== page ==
I was minding my own business the other day, looking for someone's email address in my contacts list, when I accidently clicked on the wrong icon and stumbled headlong into a world I hadn't visited in a long, long time.
It was a strange sort of place, filled with outlandish and bizarre things that baffled the mind and tried the soul.
No it wasn't hell. Nor was it Oz, Wonderland or even the Kewanee Hog Days carnival.
It was my spam folder.
For those few among you who are unfamiliar with the cyber-definition of a word normally used to describe a mysterious spiced meat product, spam is the online version of junk mail, sometimes appearing on commercial websites, social media sites, cell phones and, especially, email.
Now, I know there's nothing new about spam. Unsolicited bulk email messages from desperate Nigerian princes and lonely Ukrainian maidens have pretty much been around as long as the internet itself. But thanks to the efficient filtering techniques employed on my behalf by gmail, I hardly ever see the stuff anymore, as it automatically gets marked as the junk it generally is, and then deleted after awhile. I suspect that's the case with most email providers nowadays, but, apparently, the offers and inducements just keep rolling in anyway, just in case there's still some sucker willing to believe he just won the Latvian lottery.
While I would have probably never gone there on my own, my visit to my spam-land was not unlike stumbling into a dark, dusty attic or a damp, dank cellar. That is, you don't really want to be there, but once you are, it's hard to resist poking around in a few corners. In my case, I was a little startled to discover all the friends I have. For instance, Mrs. Maria M.A. Victor is anxious to give me a million and a half bucks for "the good work of the Lord," while Watson Thomas has a special business proposition for me if I'll just get back to him. My buddy Michael Williamson needs some help transferring a large sum of money, while good old Cleone Silva de Lima contacted me with the astonishing news that I've won the Publishers Clearinghouse Lottery. Both my friend Liu Tsai Zhang and my other friend, Vladimir Oleg, are anxious to partner up with me to collect unclaimed funds at their respective foreign banks, while good old Mr. Davi has made repeated attempts to contact me about the over seven million dollars waiting for me in his hometown of Ouagadougou, Burkina Faso. And, of course, it's not just all about money. I received a helpful offer to assist me with an attempted security breach of my credit card and a notification of a FexEx package waiting for me, and I discovered important messages from both the FBI and the CIA.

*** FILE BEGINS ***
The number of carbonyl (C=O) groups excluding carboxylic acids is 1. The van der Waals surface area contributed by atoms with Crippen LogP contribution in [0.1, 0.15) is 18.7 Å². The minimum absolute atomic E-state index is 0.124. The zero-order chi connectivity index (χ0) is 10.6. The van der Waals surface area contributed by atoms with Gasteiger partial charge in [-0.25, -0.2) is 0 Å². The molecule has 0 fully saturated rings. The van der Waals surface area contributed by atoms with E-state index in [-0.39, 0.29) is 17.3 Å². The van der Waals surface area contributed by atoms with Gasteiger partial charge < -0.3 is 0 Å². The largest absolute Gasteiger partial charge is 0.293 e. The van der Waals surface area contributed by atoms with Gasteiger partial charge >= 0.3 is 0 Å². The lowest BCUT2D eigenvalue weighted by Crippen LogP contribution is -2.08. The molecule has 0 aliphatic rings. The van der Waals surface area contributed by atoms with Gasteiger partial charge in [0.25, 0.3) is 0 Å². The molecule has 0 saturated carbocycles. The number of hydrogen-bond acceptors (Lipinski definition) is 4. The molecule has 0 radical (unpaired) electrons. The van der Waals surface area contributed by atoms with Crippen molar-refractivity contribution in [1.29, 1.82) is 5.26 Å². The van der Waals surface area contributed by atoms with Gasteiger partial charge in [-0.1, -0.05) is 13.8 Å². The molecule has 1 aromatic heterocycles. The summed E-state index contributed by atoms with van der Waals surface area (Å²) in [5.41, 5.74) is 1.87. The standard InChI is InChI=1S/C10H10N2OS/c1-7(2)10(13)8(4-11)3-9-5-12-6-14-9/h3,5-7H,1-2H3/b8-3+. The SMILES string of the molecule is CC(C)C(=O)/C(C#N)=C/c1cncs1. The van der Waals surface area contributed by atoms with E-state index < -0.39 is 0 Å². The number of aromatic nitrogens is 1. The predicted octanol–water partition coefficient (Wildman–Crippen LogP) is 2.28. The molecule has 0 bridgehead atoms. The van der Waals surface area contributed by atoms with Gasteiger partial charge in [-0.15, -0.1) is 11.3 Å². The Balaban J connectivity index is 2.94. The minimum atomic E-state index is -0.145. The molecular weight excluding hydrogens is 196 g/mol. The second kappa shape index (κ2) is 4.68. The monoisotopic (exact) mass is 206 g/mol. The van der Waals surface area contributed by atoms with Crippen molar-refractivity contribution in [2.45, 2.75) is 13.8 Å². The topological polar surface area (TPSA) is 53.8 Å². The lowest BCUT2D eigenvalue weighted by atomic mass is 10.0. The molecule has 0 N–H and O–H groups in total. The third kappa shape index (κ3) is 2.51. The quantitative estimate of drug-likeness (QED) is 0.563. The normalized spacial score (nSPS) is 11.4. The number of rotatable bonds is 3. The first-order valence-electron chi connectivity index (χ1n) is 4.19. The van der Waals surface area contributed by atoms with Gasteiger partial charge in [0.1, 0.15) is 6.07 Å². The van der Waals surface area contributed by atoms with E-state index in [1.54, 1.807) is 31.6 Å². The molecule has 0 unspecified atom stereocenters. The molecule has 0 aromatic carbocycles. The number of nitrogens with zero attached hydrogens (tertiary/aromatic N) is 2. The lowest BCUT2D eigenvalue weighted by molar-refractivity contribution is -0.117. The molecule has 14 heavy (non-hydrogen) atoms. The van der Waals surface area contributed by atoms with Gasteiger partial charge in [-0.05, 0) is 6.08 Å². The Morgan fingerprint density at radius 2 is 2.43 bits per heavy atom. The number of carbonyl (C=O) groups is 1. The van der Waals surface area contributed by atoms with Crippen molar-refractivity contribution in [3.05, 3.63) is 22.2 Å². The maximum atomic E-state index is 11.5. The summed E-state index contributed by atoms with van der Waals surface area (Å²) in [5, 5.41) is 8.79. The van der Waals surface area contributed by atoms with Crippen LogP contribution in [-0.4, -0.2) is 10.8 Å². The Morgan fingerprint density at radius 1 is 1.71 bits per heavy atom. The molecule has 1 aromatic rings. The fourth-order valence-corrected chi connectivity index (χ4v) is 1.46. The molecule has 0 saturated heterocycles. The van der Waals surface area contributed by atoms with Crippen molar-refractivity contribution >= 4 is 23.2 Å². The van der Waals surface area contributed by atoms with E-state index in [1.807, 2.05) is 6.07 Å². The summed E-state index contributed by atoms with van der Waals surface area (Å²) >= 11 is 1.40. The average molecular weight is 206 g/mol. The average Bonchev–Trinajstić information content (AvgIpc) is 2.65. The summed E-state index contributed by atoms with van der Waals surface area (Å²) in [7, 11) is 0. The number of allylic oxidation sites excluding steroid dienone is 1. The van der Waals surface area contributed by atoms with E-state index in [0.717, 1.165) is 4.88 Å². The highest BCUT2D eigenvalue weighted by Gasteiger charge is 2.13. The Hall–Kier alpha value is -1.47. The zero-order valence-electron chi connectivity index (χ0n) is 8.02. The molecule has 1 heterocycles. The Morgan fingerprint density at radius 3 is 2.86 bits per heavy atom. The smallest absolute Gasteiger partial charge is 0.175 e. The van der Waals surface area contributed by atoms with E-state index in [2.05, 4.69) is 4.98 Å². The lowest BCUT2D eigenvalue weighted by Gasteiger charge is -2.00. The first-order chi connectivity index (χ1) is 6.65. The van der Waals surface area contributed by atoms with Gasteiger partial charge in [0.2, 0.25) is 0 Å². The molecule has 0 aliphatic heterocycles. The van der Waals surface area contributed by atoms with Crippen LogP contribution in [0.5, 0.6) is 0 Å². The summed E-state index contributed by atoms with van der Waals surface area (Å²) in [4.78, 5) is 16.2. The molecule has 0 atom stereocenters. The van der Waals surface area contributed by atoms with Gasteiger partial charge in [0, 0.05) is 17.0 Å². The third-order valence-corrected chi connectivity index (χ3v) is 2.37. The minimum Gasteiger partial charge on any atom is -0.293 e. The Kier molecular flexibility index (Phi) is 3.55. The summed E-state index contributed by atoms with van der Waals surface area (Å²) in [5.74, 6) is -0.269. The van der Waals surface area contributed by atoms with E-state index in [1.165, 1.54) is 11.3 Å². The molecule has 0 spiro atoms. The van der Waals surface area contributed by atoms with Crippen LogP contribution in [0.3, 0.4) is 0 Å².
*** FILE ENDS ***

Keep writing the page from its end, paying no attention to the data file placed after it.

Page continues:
I never knew I was so important. Or popular and attractive, even, as evidenced by the panting plethora of pills, potions and proposed partners that are, apparently, wholeheartedly dedicated to a part of my life that I've always considered, well, kind of private.
Then I thought about it. I thought about all that stuff that lies buried in that spam folder. Stuff like insincerity and greed and dishonesty and lust and a whole bunch of other unattractive thoughts, ideas and qualities.
And it occurred to me that those are often the very same things that I, like most of us, usually try my best not to get caught up in or involved with. And that's when I realized that a spam folder--a place to both put 'em and delete 'em--is a pretty nice thing to have. On the internet, and in life, too.
Almost like a brain.
Almost like a conscience.
You know what i mean?